When Parkchester residents were notified at a recent town hall meeting about a planned 165-person men’s shelter proposed for 2008 Westchester Avenue, their response was less than welcoming.
Community members packed the gym of St. Helena’s School on Friday, April 12 to attend a town hall hosted by Community Board 9 in which the plan was explained.
The CB 9 district manager, William Rivera, said that notification was received from the NYC Department of Homeless Services Friday, February 22 of an ‘employment shelter’ for 165 single men that are working or looking for work.
The DM said that the siting is part of the city’s Turning the Tide program to address homelessness.
“I think we had a good turnout,” said Rivera of the meeting, adding that he has sent questions to DHS to get more information and that he expects the board to come together by the next CB 9 full board meeting after a rally, another information session with DHS and Daytop Village, and two board meetings with DHS officials to make an informed decision on possibly sending a letter to the appropriate agencies expressing its views.
The operator of the proposed shelter would be Samaritan Village, who referred all questions to the DHS.
Rivera said at the April 12 meeting that the shelter may also available to individuals who might have been convicted of lower level sex crimes.
During the St. Helena town hall, Councilman Ruben Diaz Sr. pledged to hold a rally against the shelter siting, which will happen outside of the shelter’s site on Monday, April 29 at 6:30 p.m.
Assemblywoman Karines Reyes started a petition to demand zero sex offenders at the new facility in response to the crowd’s reaction.
Christina Ramos, a mother of a young child who lives near the proposed shelter, and attended the meeting, said she takes her child for walks, and doesn’t believe the shelter would be conducive to a safe environment.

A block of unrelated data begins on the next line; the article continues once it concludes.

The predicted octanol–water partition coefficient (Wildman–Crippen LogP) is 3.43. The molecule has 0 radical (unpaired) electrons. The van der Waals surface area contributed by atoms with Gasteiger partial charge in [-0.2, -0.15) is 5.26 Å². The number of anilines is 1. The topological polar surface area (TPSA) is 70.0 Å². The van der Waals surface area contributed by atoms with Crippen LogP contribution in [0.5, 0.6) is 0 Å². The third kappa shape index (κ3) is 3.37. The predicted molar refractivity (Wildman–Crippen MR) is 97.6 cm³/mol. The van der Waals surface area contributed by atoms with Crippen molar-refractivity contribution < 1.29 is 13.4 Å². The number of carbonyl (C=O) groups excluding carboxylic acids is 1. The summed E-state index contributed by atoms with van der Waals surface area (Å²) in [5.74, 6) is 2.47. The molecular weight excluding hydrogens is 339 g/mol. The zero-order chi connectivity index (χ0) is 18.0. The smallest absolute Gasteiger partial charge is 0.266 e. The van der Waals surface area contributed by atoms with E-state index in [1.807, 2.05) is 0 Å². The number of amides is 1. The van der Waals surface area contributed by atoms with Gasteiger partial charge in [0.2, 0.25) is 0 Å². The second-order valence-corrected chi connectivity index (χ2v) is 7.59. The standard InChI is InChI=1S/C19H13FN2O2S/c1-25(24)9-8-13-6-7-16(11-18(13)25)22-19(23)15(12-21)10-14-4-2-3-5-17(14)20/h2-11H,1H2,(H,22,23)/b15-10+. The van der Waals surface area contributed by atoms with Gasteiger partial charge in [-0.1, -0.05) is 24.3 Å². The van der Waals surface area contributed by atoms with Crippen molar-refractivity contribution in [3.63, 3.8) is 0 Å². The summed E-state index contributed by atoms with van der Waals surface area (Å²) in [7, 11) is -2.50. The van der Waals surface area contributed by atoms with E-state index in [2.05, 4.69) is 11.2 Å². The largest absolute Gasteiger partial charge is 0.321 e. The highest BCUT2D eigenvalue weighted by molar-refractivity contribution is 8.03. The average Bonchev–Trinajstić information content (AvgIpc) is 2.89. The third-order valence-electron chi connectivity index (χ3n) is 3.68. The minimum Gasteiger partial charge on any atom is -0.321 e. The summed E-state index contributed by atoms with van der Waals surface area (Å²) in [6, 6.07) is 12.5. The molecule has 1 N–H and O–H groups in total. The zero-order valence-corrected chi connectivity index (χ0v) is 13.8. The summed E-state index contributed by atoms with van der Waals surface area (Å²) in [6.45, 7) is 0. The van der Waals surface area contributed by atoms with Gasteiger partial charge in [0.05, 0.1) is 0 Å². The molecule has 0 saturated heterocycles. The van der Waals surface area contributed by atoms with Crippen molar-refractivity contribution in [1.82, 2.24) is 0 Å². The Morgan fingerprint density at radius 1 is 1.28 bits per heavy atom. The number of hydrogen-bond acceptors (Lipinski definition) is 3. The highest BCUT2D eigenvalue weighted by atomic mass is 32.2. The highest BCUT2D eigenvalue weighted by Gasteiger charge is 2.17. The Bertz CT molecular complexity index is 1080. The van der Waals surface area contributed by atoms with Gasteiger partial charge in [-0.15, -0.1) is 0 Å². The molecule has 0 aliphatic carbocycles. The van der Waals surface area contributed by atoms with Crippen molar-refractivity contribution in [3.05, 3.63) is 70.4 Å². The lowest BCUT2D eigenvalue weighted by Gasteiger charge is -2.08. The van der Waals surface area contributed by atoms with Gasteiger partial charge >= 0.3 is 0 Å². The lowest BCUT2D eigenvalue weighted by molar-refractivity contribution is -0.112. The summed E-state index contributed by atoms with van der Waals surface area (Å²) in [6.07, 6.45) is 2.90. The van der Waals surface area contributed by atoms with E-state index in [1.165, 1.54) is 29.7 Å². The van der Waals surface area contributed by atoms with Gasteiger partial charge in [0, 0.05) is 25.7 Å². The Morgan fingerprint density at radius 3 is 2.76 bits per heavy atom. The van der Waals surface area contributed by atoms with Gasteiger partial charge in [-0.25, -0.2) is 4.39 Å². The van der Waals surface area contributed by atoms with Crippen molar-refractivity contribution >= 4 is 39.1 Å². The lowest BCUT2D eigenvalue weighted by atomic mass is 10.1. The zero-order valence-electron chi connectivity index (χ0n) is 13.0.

Senator Luis Sepulveda is planning to host a follow up meeting with the community, along with Reyes, at St. Helena’s Church on Friday, May 3 from 6:30 to 8 p.m.
The senator is co-hosting the informational meeting with the project’s co-sponsors DHS and Samaritan Village.
“When people hear the words homeless shelter, it is uncomfortable and controversial, but I have always said that people have a right to housing…that’s my guiding principal,” Sepulveda said.
Since the shelter is being built as an ‘as-of-right’ project which doesn’t require any special permits, the senator said he doesn’t believe that rallies or protests against the shelter will be productive because the city isn’t going to pull back and there is no way legally to stop it, he said.
Rather than an all-out fight, the senator would like to control the type of shelter going into the location.
He would like to see a shelter for families or possibly low income housing, he said.
“Let’s get something the community could work with, rather than going out there and protesting something coming anyway,” said Sepulveda.
DHS spokeperson, Arianna Fishman, said that the agency wants to emphasize it is an employment shelter, and that the new shelter ushers in an era of phasing out stop-gap measures of the past by opening high-quality new sites.